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PEOPLE of the State of Michigan, Plaintiff-Appellant, v. Mark David SESSIONS, Defendant-Appellee.
Defendant was charged with domestic violence, MCL 750.81, and with being a felon in possession of a firearm, MCL 750.224f. Plaintiff appeals by leave granted the circuit court order affirming a district court order dismissing the charge of felon in possession. We reverse and remand.
The parties stipulated the facts in the police incident report, which indicated that on February 9, 2003, at about 1:30 a.m., state troopers were dispatched to a residence where a possible domestic assault had occurred. When the troopers arrived at the residence, the complainant's mother met the troopers on the driveway and informed them that there had been an altercation between her daughter, Jamie Sessions, and defendant. When the troopers entered the house through the laundry room area, one of the officers observed a shotgun leaning against the washing machine. The troopers observed the complainant sitting in the living room and crying and holding her daughter. Defendant was sitting next to her. The incident report summarized the complainant's statement as follows:
She explained that the couple has been together for 7 years, and have been married for 5 years. They have four children together, who witnessed the assault.
Mrs. Sessions explained [that] they returned from the bar (Time Out [Bar & Grill]) where she claims the bouncers “Roughed up” Mr. Sessions. Once at home the couple started arguing over what she described as small stuff. During the argument Mr. Sessions called Mrs. Sessions a “Fat whore and a bitch.” He also threatened to take the children away from her.
Mr. Sessions during this argument slapped Mrs. Sessions braking [sic] her glasses. Mrs. Sessions explained to Tpr. Williams that she did not want to press charges, and wanted him taken to his mother's house. Mrs. Sessions became evasive when details of the argument were being asked. Tpr. Williams asked her was it an open hand. She nodded her head in the affirmative. She gave permission to interview the children, who were in the basement.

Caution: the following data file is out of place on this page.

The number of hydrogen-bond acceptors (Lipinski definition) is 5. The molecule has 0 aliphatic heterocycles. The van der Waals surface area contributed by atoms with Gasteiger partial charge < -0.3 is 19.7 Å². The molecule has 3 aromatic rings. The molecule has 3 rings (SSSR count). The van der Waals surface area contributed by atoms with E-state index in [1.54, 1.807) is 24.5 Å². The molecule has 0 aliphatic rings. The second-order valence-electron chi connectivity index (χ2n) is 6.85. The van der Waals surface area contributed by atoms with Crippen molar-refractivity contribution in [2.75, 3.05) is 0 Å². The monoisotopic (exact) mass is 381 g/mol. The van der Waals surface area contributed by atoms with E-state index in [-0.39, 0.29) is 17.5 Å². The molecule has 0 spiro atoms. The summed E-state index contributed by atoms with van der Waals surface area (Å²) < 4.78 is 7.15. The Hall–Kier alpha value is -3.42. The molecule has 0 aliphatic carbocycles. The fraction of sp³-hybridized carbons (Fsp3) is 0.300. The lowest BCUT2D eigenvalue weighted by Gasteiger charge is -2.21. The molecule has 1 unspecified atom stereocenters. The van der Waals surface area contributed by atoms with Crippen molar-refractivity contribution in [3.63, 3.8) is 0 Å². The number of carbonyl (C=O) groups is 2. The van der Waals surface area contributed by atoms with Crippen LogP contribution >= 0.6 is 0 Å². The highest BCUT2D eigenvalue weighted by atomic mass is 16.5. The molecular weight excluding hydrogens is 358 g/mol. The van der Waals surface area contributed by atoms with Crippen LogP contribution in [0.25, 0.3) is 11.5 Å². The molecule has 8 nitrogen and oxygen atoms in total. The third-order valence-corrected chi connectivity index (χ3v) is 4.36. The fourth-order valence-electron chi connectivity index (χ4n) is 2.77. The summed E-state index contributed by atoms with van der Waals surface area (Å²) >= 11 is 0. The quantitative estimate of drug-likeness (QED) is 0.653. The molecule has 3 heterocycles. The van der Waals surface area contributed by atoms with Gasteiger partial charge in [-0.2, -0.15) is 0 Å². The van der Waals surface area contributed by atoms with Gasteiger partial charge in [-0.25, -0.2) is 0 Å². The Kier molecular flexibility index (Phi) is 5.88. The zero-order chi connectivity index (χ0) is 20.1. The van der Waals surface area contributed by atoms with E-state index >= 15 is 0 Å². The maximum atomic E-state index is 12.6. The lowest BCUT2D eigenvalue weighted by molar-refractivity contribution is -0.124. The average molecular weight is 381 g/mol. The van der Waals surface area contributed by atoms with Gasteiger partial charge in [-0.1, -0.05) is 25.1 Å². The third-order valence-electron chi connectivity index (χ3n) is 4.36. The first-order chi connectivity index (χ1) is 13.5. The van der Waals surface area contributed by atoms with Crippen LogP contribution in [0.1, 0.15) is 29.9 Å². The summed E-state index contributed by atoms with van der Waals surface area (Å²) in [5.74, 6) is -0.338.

Two of the older children corroborated their mother's statement regarding the altercation.
The troopers then interviewed defendant, who “appeared extremely intoxicated, and had no problem admitting he had 12 beers.” Defendant acknowledged that he had an argument with complainant, but denied striking her. When defendant was arrested, the troopers found three shotgun slugs in defendant's pockets. The incident report also indicated that before defendant was taken away, the complainant had informed the troopers that defendant was not supposed to have the shotgun because he had a prior felony conviction for breaking and entering. Defendant later acknowledged that the shotgun was his.
At defendant's preliminary examination, the prosecutor argued that defendant should be bound over for trial on the felon in possession charge because defendant's plea to probation violation1 defeated any claim that he had “successfully completed all conditions of probation” as required by MCL 750.224f(1)(c). Defendant argued that he was discharged from probation after successful completion of his probationary term and the order of discharge expressly provided that he had “complied with teh [sic] terms and conditions of probation.” 2 The district court agreed with defendant and dismissed the charge of felon in possession. On appeal, the circuit court affirmed the district court's dismissal of the charge.